November 23, 2016 Updated: November 23, 2016 3:35pm
They rented through City CarShare, a San Francisco nonprofit that was the Bay Area pioneer in car sharing — hourly rentals of vehicles from dispersed locations. Its wheelchair-accessible vans cost about $12 an hour, a significant savings for short trips compared with the $140 a day that traditional rental companies charge, Bednarska said.
This month City CarShare transferred its fleet to Getaround, a privately held startup that arranges hourly rentals of people’s personal cars.
The companies said the deal would be great for City CarShare members. But the accessible vans didn’t get transferred. Instead, Bednarska said, she received an email that they’d been “decommissioned” and a reservation she’d made months ago was canceled.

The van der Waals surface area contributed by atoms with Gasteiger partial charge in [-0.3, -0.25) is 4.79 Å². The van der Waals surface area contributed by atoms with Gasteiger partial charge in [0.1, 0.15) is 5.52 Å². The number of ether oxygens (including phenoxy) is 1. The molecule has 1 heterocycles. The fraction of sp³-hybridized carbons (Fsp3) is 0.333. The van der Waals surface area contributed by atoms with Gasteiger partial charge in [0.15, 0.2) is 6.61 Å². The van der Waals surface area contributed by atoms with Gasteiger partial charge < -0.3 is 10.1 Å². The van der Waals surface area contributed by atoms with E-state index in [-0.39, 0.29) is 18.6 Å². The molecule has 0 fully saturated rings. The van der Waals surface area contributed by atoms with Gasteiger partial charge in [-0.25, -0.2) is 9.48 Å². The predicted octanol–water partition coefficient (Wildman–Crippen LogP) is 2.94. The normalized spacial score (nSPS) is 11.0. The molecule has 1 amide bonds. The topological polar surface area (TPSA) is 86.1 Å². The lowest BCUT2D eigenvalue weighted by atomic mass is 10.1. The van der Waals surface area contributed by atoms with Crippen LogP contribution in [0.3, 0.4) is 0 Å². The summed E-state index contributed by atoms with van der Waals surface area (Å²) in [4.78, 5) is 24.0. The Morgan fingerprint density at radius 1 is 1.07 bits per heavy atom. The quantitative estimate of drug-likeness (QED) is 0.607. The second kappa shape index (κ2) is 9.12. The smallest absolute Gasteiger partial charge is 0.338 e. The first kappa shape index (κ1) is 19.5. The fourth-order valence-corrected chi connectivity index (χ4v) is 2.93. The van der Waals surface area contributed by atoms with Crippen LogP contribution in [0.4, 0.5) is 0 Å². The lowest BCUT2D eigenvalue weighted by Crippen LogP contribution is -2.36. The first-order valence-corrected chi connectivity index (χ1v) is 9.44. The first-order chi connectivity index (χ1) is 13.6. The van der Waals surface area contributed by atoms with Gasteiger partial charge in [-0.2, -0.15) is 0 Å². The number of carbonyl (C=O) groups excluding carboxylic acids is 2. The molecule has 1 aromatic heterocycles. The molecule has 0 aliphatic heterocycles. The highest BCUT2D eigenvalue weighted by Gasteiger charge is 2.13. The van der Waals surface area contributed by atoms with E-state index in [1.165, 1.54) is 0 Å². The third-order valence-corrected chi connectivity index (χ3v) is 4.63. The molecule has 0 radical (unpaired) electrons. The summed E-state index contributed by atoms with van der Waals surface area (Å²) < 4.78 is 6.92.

At the same time, some City CarShare members said they were dismayed by the abrupt transition and by some Getaround policies, such as requiring all renters to have Facebook profiles and to refill gas tanks. Their discontent underscores the culture clash of a merger, one that’s exacerbated when a nonprofit joins with a for-profit.